American Express (Amex) and Uber have formed a partnership that could expose the private taxi service to Amex’s business customers, while simultaneously letting credit card customers burn their points on trips around town.
The two companies integrated American Express’ Membership Rewards Program into Uber’s iOS app, so that U.S. card members enrolled in the rewards program can use their points to pay for rides from within the Uber app. Users can also choose to earn twice the points by paying for the ride with the Amex card. In either case, riders receive an on-screen ride summary and email receipt from Uber detailing the rewards earned or burned.
For Amex’s part, the partnership was a simple case of math, according to Dave Wolf, vice president of global product and business development. “Our card members have spent hundreds of millions of dollars with Uber and a larger percentage of Uber users are our card members. We over-index in terms of Uber usage,” he says.
But this deal was not an attempt by Amex to create a mobile commerce play, Wolf adds. “Our strategy behind partnering with Uber was not to make an impact in mobile payments per se but to deliver value to card members by going where they are already.”
Marketing for Amex Rewards is built into the partnership via the app: Every Uber app user will see a full-screen message that lets them get started down the Amex payment path with one tap. Unlike most credit card issuers, Amex has direct relationships with both card users and merchants, and it also handles the payments processing in the middle. Wolf says that when someone launches the app, Amex knows whether she’s a card holder, as well as whether she’s enrolled in the rewards program.
“This is the real estate money can’t buy,” Wolf crows. “It’s a really native, deep, authentic, and simple integration.”
Uber customers who are not American Express cardholders can click through from Uber to begin the application process. “We think Uber is going to be a valuable acquisition channel,” Wolf says.
The integration was handled by Amex’s internal engineering staff, who built a series of APIs that let the app tap into Amex data in real time, so that users can see available points, choose whether to use them, and see changes in points at the end of the trip.
Suzy Cox, senior vice president at Olson 1to1, says the partnership could give Uber more access to business users, because both iPhone and Amex see very heavy use by business travelers. She says, “Getting a bigger piece of the business traveler market would be a very good thing for Uber. Business travelers tend to be a bit more insulated from price sensitivity than the non-business traveler customer. After all, the costs don’t come out of their pockets but those of their employers or clients. Under this agreement Uber can be seen by Amex’s huge data base of customers and will likely gain a number of new customers in the process. That is a nice win for Uber in the short term.”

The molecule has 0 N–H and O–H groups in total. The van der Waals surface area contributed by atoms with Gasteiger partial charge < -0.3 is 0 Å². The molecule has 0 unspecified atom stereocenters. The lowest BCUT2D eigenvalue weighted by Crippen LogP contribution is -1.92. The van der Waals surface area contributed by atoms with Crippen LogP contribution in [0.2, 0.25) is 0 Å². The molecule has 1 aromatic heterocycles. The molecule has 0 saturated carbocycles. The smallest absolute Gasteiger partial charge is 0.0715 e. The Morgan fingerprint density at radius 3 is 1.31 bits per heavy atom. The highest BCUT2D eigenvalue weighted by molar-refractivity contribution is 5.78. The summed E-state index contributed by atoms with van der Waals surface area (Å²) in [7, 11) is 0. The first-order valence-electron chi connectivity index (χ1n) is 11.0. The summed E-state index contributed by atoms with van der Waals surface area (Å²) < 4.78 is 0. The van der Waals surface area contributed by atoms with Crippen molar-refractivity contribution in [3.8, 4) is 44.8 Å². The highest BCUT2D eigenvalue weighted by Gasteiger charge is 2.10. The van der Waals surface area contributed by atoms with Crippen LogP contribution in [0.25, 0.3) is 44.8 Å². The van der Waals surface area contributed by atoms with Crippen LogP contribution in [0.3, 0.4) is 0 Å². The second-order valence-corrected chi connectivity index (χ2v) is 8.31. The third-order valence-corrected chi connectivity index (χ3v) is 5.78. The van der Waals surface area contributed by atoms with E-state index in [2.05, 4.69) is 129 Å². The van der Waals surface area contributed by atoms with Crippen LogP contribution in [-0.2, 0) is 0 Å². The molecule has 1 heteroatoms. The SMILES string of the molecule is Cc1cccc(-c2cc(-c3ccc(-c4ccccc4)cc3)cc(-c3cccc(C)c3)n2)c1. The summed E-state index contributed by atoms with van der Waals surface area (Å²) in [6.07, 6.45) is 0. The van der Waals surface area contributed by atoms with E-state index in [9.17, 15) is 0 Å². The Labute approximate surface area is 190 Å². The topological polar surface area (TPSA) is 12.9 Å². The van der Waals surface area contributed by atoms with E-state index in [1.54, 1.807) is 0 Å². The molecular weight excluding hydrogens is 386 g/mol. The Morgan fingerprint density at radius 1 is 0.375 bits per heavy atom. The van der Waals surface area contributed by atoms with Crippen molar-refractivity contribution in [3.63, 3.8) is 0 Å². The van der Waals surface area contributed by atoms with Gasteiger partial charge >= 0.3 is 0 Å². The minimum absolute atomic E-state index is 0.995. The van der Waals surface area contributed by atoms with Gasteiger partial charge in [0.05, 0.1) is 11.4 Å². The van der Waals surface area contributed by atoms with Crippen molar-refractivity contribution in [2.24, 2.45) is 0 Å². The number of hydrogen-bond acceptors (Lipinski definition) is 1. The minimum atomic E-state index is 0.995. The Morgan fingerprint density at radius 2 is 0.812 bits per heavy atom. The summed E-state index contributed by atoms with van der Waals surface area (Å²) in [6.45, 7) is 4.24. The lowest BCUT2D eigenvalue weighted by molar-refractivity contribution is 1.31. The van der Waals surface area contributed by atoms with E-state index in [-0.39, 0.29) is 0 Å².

But in the longer term, Cox sees Amex as gaining more from the deal. In nearly all cases where a company is leveraging some other company’s currency and loyalty program branding, the company with the currency and branding gets the most out of the deal in the long term, she explains. That company owns the member database and all the information that goes into it, and the loyalty points drive still more loyalty.
Amex may also benefit from points breakage, according to Cox. Loyalty points accrued but not used by customers typically are booked as revenue by the issuing company.
Sheryl Kingstone, director of Yankee Group’s Mobile Leadership Strategies service, gives high marks to Uber for its mobile customer experience. While a lot of the luxury market hasn’t embraced mobile, when they do, it needs to be a luxurious, friction-free experience, she says. “This one is a strong mobile experience.”
This Amex deal could raise Uber’s Net Promoter Score, according to Kingstone. Yankee Group has found that 44 percent of consumers say that they’re more willing to recommend a company that has mobile rewards.